It must be granted that there is some value in mystification, labyrinth, or surprise in the environment. Many of us enjoy the House of Mirrors, and there is a certain charm in the croo sked streets of Boston. This is so, however, only under two conditions. First, there must be no danger of losing basic form or orientation, of never coming out. The surprise must occur in an overall framework; the confusions must be small regions in a visible whole. Furthermore, the labyrinth or mystery must in itself have some form that can be explored and in time be apprehended. Complete chaos without hint of connection is never pleasurable.But these second thoughts point to an important qualification.

The observer himself should play an active role in perceiving the world and have a creative part in developing his image. He should have the power to change that image to fit changing needs. An environment which is ordered in precise and final detail may inhibit new patterns of activity. A landscape whose every rock tells a story may make difficult the creation of fresh stories. Although this may not seem to be a critical issue in our present urban chaos, yet it indicates that what we seek is not a final but an open-ended order, capable of continuous further development.



Building the image The environment suggest distinctions and relations, and the observer—with great adaptability and in the light of his own purposes—selects, organizes, and endows with meaning what he sees. The image so developed now limits and emphasizes what is seen, while the image itself is being tested against the filtered perceptual input in a constant interacting process. Thus the image of a given reality may vary significantly between different observers. The coherence of the image may arise in several ways.

There may be little in the real object that is ordered or remarkable, and yet its mental picture has gained identity and organization through long familiarity.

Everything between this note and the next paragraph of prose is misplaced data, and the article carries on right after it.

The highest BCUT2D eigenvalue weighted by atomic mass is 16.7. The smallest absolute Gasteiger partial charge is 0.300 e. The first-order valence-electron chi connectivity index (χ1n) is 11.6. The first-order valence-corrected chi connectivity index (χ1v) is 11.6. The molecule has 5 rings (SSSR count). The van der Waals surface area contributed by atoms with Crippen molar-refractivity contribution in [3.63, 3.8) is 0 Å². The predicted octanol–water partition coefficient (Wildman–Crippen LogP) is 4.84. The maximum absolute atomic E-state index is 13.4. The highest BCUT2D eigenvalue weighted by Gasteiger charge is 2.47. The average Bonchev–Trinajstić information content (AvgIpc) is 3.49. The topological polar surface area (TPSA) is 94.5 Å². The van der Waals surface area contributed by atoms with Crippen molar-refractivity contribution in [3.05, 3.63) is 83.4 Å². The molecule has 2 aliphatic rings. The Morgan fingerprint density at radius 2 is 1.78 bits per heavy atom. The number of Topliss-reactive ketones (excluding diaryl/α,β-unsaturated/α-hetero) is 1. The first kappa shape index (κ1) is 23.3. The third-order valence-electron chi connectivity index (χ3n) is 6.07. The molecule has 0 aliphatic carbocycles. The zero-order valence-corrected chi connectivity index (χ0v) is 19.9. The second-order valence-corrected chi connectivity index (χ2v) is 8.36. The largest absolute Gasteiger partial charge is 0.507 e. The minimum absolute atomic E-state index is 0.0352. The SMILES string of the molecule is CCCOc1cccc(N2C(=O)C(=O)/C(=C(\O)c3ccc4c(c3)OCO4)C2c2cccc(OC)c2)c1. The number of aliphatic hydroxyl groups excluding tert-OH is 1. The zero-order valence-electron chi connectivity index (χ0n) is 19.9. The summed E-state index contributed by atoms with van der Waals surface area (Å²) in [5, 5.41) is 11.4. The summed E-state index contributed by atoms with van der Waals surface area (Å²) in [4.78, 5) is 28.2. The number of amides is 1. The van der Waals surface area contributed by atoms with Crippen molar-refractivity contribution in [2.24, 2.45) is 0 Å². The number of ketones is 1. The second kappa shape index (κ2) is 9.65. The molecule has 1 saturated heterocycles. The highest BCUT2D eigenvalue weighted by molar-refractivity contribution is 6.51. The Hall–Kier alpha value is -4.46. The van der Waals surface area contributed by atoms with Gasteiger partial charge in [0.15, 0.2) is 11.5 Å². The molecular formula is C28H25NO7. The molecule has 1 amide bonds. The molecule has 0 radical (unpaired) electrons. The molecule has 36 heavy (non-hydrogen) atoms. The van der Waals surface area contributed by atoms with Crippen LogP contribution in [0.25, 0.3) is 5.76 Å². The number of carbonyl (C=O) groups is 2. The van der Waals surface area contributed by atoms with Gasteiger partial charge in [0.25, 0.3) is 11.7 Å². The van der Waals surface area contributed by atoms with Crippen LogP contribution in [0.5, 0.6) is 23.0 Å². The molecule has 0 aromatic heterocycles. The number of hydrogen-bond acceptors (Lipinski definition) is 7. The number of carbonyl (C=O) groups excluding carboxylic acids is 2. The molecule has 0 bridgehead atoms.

Environmental images are the result of a two-way process between the observer and his environment.

One man may find objects easily on what seems to anyone else to be totally disordered work table. Alternatively, an object seen for the first time may be identified and related not because it is individually familiar but because it conforms to a stereotype already constructed by the observer. An American can always spot the corner drugstore, however indistinguishable it might be to a Bushman. Again, a new object may seem to have strong structure or identity because of striking physical features which suggest or impose their own pattern. Thus the sea or a great mountain can rivet the attention of one coming form the flat plains of the interior, even if he is so young or so parochial as to have no name for these great phenomena.



As manipulators of the physical environment, city planners are primarily interested in the external agent in the interaction which produces the environmental image. Different environments resist or facilitate the process of image-making.

Each individual creates and bears his own image, but there seems to be substantial agreement among members of the same group. It is these group images, exhibiting consensus among significant numbers, that interest city planners who aspire to model an environment that will be used by many people.

Any given form, a fine vase or a lump of clay, will have a high or a low probability of evoking a strong image among various observers.


Presumably this probability can be stated with greater and greater precision as the observers are grouped in more and more homogeneous classes of age, sex, culture, occupation, temperament, or familiarity.


The systems of orientation which have been used vary widely throughout the world, changing from culture to culture, and from landscape to landscape.